As a company grows it may make sense to add dedicated resources to accounts receivable collections. With continued growth, also consider opportunities to enhance purchasing power by asking vendors for better terms, such as extending payment terms.              

How to Minimize Risk

American Revolutionary War hero and father of the U.S. Navy John Paul Jones once said, “… those who will not risk cannot win.” While this is true in business, yielding the greatest value for a business means finding an equilibrium of the least amount of risk necessary to achieve the same level of cash flows. Consider the following areas to help minimize risk: 

  • Strengthen relationships with key customers. From a cash-flow management perspective, more consistent and increasing sales present less risk than inconsistent or up-and-down sales cycles.
  • Decrease competition by providing value-added services and/or product niches that complement the company’s core competencies.
  • Establish institutional management practices. In other words, to minimize risk and achieve the highest value, the business cannot be tied to one person or a group of founders. Those individuals need to manage the business in a manner in which relationships can be transitioned to others and leadership responsibilities are spread across the organization. This will enhance the company’s value from an investor standpoint.
  • Diversify to the extent possible. This includes customer diversification — possibly the most important kind of all — as well as geographic and/or product diversification.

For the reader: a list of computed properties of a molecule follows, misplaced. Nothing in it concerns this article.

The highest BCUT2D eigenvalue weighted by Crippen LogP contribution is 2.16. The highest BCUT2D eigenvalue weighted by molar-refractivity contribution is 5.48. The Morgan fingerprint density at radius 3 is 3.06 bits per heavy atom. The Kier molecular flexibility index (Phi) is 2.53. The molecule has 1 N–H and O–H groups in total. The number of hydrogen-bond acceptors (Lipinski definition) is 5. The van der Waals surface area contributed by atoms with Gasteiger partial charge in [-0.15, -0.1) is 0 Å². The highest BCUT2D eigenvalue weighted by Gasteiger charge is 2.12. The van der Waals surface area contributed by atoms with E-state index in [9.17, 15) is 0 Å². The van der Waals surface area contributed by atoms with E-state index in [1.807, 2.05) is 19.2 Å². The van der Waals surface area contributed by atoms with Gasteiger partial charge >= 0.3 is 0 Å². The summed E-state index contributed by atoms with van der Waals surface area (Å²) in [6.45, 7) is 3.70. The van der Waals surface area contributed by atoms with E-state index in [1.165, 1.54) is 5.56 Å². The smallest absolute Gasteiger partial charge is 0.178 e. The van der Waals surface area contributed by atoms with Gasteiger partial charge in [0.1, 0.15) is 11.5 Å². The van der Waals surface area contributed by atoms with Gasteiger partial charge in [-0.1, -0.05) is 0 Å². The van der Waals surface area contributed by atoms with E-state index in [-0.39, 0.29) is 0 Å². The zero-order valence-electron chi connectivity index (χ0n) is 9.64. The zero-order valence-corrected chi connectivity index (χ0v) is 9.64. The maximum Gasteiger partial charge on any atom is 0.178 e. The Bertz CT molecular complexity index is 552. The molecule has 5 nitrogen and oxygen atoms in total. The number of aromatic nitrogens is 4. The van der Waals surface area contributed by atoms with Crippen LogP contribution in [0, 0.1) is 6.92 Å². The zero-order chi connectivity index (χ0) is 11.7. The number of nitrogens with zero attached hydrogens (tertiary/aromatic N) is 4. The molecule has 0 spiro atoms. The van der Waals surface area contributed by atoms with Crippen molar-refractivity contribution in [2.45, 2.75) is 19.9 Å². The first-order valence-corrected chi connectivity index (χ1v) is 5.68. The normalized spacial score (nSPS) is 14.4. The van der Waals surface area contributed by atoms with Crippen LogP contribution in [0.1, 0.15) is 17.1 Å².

• Ensure regulatory and corporate governance issues are in good order. A prudent buyer will not pay for the company’s existing problems. 

This list is not exhaustive, of course, but represents a variety of risk factors businesses commonly face. Owners should invest the time and resources necessary to critically reflect on the company and identify areas of risk to minimize.
 
 
When it comes to enhancing the value of a company before a sale (and trying to stay away from detractors), the best advice is to plan, plan, plan. Generally, the most successful exits happen when a well-thought-out plan is executed over a period of years in a way that positions the company to grow and flourish, while mitigating areas of risk that can cause the company to lose its momentum, and its value, quickly or even suddenly.
 
Please contact Josh Lefcowitz at jlefcowitz@cohencpa.com or Jim Lisy at jlisy@cohenconsulting.com for further discussion.


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Cohen & Company is not rendering legal, accounting or other professional advice. Information contained in this post is considered accurate as of the date of publishing. Any action taken based on information in this blog should be taken only after a detailed review of the specific facts, circumstances and current law.